When I visited back in June of this year prior to their official launch in August 2017, I was fortunate enough to receive a sneak preview from one of the owners — Takuji — an extremely warm, friendly, and open-minded owner. With his business partners — Onur and Amelia, the trio collaborated and designed an immaculate guesthouse called Guest House Hachi with spectacular decor.
Pouring their hearts and souls into establishing the business, the trio often worked long hours and often into the middle of the night to launch this guest house in time for its grand opening this year. Not only did I witness the result of their combined efforts to transform a traditional town house (or 町家 / まちや）into an impeccably-designed guest house in Kyoto, but I also received such a warm welcome that I couldn’t wait to publish an Instagram story about it.
Although there are many qualities that separate Guest House Hachi from all the rest, I wanted to highlight the top 3 aspects:
1. A Place Where You Can Truly Feel at Home
What sets this place apart from all of the other guest houses popping up in Kyoto, is the fact that they want every single guest to feel truly at home when staying at their home for just 1 night or for 1 month. Regardless, everyone who stays at the house feels comforted by the warm welcome from the trio, as evidenced by their glowing reviews on TripAdvisor and the personal gifts they’ve received from guests.
2. An Open-Minded & Safe Space
One of the most fascinating elements for me, is the fact that this is truly a place that accepts people from all backgrounds. In fact, it’s one of the only LGBTQ-friendly places in all of Kansai (which includes Osaka, Shiga, Nara, Mie, Wakayma, etc.).
In fact, Takuji decided to name the house “Hachi” or 8 in Japanese, as a tribute to the original 8-colored rainbow flag. A man named Gilbert Baker developed the original one to symbolize equality for all.
And it was launched in 1978 for San Francisco’s “Gay Freedom Day” — an event that eventually became the Pride Parade. What originally started out in only one city — San Francisco, became an international phenomenon with over 200+ parades all over the world.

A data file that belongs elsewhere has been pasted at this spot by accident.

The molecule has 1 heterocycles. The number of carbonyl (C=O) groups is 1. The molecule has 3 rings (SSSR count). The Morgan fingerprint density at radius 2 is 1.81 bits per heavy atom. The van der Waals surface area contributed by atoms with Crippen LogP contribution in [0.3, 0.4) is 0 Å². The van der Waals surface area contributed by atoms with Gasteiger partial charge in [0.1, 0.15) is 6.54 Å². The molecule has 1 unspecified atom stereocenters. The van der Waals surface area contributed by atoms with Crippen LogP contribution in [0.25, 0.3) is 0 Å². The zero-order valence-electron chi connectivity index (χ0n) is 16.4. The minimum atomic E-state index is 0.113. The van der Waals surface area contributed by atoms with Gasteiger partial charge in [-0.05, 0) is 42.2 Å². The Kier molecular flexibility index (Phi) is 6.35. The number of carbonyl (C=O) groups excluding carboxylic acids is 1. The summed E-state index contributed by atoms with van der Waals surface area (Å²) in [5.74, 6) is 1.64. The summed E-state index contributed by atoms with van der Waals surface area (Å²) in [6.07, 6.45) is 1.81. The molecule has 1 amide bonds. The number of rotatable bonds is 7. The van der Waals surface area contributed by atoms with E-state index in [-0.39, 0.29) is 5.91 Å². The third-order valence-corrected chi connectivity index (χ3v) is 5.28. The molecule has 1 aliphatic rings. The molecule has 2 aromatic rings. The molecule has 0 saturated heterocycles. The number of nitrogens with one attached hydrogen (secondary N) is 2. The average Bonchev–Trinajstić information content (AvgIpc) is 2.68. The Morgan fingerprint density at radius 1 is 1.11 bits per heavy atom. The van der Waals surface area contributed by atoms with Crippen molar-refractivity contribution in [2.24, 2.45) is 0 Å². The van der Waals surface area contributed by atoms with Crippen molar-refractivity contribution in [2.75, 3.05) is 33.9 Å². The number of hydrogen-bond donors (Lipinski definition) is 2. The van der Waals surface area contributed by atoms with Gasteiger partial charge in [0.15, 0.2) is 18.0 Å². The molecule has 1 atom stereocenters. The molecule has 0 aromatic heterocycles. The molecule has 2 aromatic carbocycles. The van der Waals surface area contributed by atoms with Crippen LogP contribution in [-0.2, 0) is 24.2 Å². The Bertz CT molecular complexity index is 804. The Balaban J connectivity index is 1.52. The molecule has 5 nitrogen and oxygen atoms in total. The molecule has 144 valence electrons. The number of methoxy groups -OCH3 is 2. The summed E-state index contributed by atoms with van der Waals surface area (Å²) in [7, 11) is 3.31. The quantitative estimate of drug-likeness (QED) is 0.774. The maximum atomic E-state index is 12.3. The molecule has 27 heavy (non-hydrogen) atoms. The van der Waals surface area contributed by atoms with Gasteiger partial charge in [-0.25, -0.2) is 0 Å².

Since I was born and raised in the heart of San Francisco and worked in politics as well as tech companies since the age of 14, I have had the great fortune of participating in at least 5 Pride Parades!
At the time, it was not possible to print the hot pink color for mass production and the turquoise was eliminated in exchange for a royal blue color, resulting in a total of 6 colors for the current Pride flag.
Besides the historical aspects of the Pride Flag, the owners also sought to highlight the fact that the number 8 is a lucky number that symbolizes harmony in many Asian cultures. With the goal of creating a safe space — where guests from all backgrounds, with varying opinions, and diverse genders — would feel welcome, the owners welcomed each and every guest with open arms.
3. Impeccable Stylish Exterior & Interior Design
A stunning, beautifully designed Guest House, it’s worth a visit and stay, if you have the opportunity to do so. Take a look at some of the pictures below.
In fact, other Guest House owners have asked to visit the place to learn how they can improve the décor of their own places, as it’s built a local reputation. As such, it’d be worth a visit, if you are ever in the neighborhood, or need a place to stay in Kyoto.
Description: Guest_House_hachi 築約80年の町屋を改装したゲストハウスです。どなた様もお気軽にどうぞ We renovated a traditional town house in Kyoto into a guest house. Anybody is welcome here at www.guesthousehachi.com. Check out their Instagram too. And read their fantastic Trip Advisor Reviews.
How to Reserve Guest House Hachi
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